Overfitting and regularization (with gluon)

Now that we’ve built a logistic regression model from scratch, let’s make this more efficient with gluon.

[ROUGH DRAFT - RELEASE STAGE: DOGFOOD]

In [9]:
from __future__ import print_function
import mxnet as mx
from mxnet import nd, autograd
from mxnet import gluon
import numpy as np
ctx = mx.gpu()

The MNIST Dataset

In [10]:
mnist = mx.test_utils.get_mnist()
num_examples = 1000
batch_size = 64
train_data = mx.gluon.data.DataLoader(
    mx.gluon.data.ArrayDataset(mnist["train_data"][:num_examples],
                               mnist["train_label"][:num_examples].astype(np.float32)),
    batch_size, shuffle=True)
test_data = mx.gluon.data.DataLoader(
    mx.gluon.data.ArrayDataset(mnist["test_data"][:num_examples],
                               mnist["test_label"][:num_examples].astype(np.float32)),
    batch_size, shuffle=False)

Multiclass Logistic Regression

In [11]:
net = gluon.nn.Sequential()
with net.name_scope():
    net.add(gluon.nn.Dense(10))

Parameter initialization

In [12]:
net.collect_params().initialize(mx.init.Xavier(magnitude=2.24), ctx=ctx)

Softmax Cross Entropy Loss

In [13]:
loss = gluon.loss.SoftmaxCrossEntropyLoss()

Optimizer

In [14]:
trainer = gluon.Trainer(net.collect_params(), 'sgd', {'learning_rate': 0.01, 'wd': 0.00})

Evaluation Metric

In [15]:
def evaluate_accuracy(data_iterator, net):
    numerator = 0.
    denominator = 0.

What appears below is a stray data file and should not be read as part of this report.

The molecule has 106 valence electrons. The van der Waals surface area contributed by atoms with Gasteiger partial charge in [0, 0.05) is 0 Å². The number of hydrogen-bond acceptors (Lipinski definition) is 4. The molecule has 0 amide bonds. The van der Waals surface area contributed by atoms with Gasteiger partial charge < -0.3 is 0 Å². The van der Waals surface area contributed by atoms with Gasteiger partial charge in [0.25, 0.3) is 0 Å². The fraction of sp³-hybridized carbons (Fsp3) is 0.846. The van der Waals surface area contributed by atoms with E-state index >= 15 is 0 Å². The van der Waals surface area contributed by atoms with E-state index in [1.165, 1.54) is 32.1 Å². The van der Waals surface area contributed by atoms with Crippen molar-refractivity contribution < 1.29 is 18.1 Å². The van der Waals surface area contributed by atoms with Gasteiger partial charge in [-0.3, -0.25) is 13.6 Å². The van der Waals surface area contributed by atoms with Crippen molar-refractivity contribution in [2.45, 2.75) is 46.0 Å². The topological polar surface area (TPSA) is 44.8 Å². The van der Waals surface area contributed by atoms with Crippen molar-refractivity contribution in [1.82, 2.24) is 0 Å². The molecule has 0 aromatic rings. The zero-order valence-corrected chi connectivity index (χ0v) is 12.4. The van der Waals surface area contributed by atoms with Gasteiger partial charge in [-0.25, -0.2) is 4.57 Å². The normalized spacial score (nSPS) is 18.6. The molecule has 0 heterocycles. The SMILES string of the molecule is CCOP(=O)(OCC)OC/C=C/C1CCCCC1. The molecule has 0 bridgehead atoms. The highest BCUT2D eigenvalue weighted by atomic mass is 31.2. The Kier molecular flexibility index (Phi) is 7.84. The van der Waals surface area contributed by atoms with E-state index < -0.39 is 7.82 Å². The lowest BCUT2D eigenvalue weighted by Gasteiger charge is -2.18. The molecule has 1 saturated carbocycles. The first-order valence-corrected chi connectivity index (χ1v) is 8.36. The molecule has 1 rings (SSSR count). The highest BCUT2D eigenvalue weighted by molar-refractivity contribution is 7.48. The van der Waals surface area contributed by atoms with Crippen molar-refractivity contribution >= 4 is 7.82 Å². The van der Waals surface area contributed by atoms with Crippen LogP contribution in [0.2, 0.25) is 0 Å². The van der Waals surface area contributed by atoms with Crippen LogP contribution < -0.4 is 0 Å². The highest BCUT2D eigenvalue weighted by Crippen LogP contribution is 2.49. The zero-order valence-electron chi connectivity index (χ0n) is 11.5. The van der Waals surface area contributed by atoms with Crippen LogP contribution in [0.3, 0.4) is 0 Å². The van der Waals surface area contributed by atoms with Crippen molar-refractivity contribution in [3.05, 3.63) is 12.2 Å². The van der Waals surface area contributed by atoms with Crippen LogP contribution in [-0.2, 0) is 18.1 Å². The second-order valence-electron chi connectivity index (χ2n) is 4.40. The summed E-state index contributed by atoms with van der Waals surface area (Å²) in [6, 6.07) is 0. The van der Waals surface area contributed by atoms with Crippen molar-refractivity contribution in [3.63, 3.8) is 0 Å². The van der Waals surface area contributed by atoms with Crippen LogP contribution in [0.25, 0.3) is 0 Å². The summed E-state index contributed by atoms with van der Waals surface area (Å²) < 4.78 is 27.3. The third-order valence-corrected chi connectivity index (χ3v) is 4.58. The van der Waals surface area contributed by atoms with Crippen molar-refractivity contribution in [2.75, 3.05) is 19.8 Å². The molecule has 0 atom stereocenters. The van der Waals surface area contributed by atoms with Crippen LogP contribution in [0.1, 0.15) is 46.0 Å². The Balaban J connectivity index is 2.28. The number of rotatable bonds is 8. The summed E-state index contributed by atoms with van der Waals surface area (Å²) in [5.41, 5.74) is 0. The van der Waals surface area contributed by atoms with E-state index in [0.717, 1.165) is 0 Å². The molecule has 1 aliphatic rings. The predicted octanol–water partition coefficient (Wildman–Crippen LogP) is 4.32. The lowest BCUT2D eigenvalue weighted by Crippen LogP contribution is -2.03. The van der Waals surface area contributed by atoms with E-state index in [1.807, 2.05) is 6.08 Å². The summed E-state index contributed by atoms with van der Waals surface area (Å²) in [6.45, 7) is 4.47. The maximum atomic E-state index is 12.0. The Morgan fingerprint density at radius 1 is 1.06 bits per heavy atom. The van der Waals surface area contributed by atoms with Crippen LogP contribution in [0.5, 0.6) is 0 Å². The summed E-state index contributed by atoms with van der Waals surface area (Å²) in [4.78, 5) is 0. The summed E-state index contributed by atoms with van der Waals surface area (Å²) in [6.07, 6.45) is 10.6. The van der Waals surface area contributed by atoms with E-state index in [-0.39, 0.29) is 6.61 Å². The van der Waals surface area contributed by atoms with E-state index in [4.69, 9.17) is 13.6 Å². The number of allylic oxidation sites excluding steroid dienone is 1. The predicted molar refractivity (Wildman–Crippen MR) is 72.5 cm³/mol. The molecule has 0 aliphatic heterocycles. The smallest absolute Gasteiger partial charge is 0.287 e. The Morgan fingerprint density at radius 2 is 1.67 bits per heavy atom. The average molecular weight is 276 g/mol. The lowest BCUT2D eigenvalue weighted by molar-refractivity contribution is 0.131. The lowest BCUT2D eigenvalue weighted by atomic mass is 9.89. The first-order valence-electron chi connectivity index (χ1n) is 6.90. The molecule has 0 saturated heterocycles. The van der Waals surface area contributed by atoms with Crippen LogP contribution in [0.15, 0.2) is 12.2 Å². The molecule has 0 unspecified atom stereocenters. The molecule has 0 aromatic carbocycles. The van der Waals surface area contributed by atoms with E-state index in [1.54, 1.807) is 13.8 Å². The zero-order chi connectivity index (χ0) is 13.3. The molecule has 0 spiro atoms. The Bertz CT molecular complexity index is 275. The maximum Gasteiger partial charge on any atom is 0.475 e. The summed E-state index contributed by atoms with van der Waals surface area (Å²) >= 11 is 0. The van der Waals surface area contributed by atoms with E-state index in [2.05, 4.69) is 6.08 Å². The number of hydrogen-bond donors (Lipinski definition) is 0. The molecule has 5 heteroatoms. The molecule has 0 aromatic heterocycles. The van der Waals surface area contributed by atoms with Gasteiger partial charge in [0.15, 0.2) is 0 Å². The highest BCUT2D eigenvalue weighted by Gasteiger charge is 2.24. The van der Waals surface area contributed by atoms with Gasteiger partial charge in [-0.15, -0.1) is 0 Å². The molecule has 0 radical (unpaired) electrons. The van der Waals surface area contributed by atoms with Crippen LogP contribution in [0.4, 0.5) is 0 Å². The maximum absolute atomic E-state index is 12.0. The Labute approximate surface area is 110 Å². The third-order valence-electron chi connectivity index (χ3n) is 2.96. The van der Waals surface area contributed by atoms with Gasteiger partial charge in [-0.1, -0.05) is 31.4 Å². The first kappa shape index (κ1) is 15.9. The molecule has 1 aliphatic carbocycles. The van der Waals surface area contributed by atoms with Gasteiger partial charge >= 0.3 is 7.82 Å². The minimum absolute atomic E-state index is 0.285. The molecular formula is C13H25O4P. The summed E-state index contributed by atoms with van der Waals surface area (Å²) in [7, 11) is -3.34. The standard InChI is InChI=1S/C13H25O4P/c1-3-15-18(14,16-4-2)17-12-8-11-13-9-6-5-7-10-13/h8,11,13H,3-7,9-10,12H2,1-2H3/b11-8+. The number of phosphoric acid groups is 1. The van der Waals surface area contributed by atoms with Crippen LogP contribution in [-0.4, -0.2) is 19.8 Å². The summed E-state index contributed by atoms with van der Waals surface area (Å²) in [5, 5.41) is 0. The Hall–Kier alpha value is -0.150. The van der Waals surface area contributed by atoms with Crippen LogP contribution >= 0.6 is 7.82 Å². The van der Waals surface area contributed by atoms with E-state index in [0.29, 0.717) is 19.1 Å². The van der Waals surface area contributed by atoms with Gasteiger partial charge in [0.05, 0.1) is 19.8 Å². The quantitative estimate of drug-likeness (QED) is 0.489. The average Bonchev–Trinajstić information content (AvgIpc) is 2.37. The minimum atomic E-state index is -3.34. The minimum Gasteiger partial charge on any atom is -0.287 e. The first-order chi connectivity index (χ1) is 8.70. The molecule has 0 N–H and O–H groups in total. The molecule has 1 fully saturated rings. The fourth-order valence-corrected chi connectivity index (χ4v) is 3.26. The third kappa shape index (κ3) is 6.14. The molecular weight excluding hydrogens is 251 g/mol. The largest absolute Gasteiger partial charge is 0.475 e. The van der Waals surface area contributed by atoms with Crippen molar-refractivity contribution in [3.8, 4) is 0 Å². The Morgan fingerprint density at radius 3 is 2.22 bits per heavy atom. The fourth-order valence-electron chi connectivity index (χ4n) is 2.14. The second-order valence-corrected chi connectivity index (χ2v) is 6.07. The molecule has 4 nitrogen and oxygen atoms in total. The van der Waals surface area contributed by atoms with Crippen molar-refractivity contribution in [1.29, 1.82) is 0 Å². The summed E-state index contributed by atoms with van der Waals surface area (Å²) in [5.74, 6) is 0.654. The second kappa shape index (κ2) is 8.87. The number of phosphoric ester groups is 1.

for i, (data, label) in enumerate(data_iterator):
        data = data.as_in_context(ctx).reshape((-1,784))
        label = label.as_in_context(ctx)
        label_one_hot = nd.one_hot(label, 10)
        output = net(data)
        predictions = nd.argmax(output, axis=1)
        numerator += nd.sum(predictions == label)
        denominator += data.shape[0]
    return (numerator / denominator).asscalar()

Execute training loop

In [16]:
epochs = 200
moving_loss = 0.

for e in range(epochs):
    for i, (data, label) in enumerate(train_data):
        data = data.as_in_context(ctx).reshape((-1,784))
        label = label.as_in_context(ctx)
        with autograd.record():
            output = net(data)
            cross_entropy = loss(output, label)
        cross_entropy.backward()
        trainer.step(data.shape[0])

        ##########################
        #  Keep a moving average of the losses
        ##########################
        if i == 0:
            moving_loss = nd.mean(cross_entropy).asscalar()
        else:
            moving_loss = .99 * moving_loss + .01 * nd.mean(cross_entropy).asscalar()

    test_accuracy = evaluate_accuracy(test_data, net)
    train_accuracy = evaluate_accuracy(train_data, net)
    if e % 20 == 0:
        print("Completed epoch %s. Loss: %s, Train_acc %s, Test_acc %s" %
              (e+1, moving_loss, train_accuracy, test_accuracy))
Completed epoch 1. Loss: 2.323024052, Train_acc 0.25, Test_acc 0.205
Completed epoch 21. Loss: 0.93319004051, Train_acc 0.832, Test_acc 0.73
Completed epoch 41. Loss: 0.726637174525, Train_acc 0.861, Test_acc 0.765
Completed epoch 61. Loss: 0.6199838456, Train_acc 0.883, Test_acc 0.783
Completed epoch 81. Loss: 0.612719210524, Train_acc 0.89, Test_acc 0.795
Completed epoch 101. Loss: 0.491416902033, Train_acc 0.901, Test_acc 0.806
Completed epoch 121. Loss: 0.409430377293, Train_acc 0.909, Test_acc 0.813
Completed epoch 141. Loss: 0.523765346183, Train_acc 0.917, Test_acc 0.822
Completed epoch 161. Loss: 0.379422619004, Train_acc 0.918, Test_acc 0.828
Completed epoch 181. Loss: 0.419000796174, Train_acc 0.922, Test_acc 0.83

Conclusion

Now let’s take a look at how to implement modern neural networks.

For whinges or inquiries, open an issue on GitHub.